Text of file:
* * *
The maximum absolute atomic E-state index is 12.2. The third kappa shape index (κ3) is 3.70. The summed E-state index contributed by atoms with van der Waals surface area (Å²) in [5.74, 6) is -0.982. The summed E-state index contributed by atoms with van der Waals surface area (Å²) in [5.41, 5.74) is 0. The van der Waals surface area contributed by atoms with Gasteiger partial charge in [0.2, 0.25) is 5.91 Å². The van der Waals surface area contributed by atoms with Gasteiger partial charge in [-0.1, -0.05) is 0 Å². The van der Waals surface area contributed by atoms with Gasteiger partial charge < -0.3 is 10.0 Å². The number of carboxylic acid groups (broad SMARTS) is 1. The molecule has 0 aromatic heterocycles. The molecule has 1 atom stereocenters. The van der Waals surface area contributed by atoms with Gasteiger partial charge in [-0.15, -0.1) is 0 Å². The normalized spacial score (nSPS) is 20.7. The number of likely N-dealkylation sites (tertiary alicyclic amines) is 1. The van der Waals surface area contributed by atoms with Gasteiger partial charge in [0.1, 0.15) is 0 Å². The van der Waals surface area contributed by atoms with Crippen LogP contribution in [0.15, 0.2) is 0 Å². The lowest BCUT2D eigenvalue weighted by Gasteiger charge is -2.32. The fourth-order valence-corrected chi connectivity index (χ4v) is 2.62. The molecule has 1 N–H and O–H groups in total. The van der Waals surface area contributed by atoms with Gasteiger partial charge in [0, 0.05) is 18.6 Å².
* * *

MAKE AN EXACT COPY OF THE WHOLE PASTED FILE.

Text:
The maximum absolute atomic E-state index is 12.2. The third kappa shape index (κ3) is 3.70. The summed E-state index contributed by atoms with van der Waals surface area (Å²) in [5.74, 6) is -0.982. The summed E-state index contributed by atoms with van der Waals surface area (Å²) in [5.41, 5.74) is 0. The van der Waals surface area contributed by atoms with Gasteiger partial charge in [0.2, 0.25) is 5.91 Å². The van der Waals surface area contributed by atoms with Gasteiger partial charge in [-0.1, -0.05) is 0 Å². The van der Waals surface area contributed by atoms with Gasteiger partial charge < -0.3 is 10.0 Å². The number of carboxylic acid groups (broad SMARTS) is 1. The molecule has 0 aromatic heterocycles. The molecule has 1 atom stereocenters. The van der Waals surface area contributed by atoms with Gasteiger partial charge in [-0.15, -0.1) is 0 Å². The normalized spacial score (nSPS) is 20.7. The number of likely N-dealkylation sites (tertiary alicyclic amines) is 1. The van der Waals surface area contributed by atoms with Gasteiger partial charge in [0.1, 0.15) is 0 Å². The van der Waals surface area contributed by atoms with Crippen LogP contribution in [0.15, 0.2) is 0 Å². The lowest BCUT2D eigenvalue weighted by Gasteiger charge is -2.32. The fourth-order valence-corrected chi connectivity index (χ4v) is 2.62. The molecule has 1 N–H and O–H groups in total. The van der Waals surface area contributed by atoms with Gasteiger partial charge in [0, 0.05) is 18.6 Å².